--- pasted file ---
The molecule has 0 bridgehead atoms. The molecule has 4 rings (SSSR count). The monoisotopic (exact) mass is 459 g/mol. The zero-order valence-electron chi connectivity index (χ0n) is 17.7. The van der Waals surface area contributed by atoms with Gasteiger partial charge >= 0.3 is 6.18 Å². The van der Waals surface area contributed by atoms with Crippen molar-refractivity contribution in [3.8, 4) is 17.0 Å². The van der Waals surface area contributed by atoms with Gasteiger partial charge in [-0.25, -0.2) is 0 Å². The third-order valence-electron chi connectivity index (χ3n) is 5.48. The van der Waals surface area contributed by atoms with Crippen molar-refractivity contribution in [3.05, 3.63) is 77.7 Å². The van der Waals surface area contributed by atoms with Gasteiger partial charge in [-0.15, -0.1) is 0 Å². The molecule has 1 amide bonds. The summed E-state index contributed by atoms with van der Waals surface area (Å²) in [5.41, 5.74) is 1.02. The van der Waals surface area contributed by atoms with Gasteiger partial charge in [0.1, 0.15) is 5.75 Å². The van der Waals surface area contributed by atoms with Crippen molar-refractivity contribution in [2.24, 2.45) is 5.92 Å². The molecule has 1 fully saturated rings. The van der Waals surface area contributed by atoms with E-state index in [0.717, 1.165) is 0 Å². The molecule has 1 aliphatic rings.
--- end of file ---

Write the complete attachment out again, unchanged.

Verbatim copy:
The molecule has 0 bridgehead atoms. The molecule has 4 rings (SSSR count). The monoisotopic (exact) mass is 459 g/mol. The zero-order valence-electron chi connectivity index (χ0n) is 17.7. The van der Waals surface area contributed by atoms with Gasteiger partial charge >= 0.3 is 6.18 Å². The van der Waals surface area contributed by atoms with Crippen molar-refractivity contribution in [3.8, 4) is 17.0 Å². The van der Waals surface area contributed by atoms with Gasteiger partial charge in [-0.25, -0.2) is 0 Å². The third-order valence-electron chi connectivity index (χ3n) is 5.48. The van der Waals surface area contributed by atoms with Crippen molar-refractivity contribution in [3.05, 3.63) is 77.7 Å². The van der Waals surface area contributed by atoms with Gasteiger partial charge in [-0.15, -0.1) is 0 Å². The molecule has 1 amide bonds. The summed E-state index contributed by atoms with van der Waals surface area (Å²) in [5.41, 5.74) is 1.02. The van der Waals surface area contributed by atoms with Gasteiger partial charge in [0.1, 0.15) is 5.75 Å². The van der Waals surface area contributed by atoms with Crippen molar-refractivity contribution in [2.24, 2.45) is 5.92 Å². The molecule has 1 fully saturated rings. The van der Waals surface area contributed by atoms with E-state index in [0.717, 1.165) is 0 Å². The molecule has 1 aliphatic rings.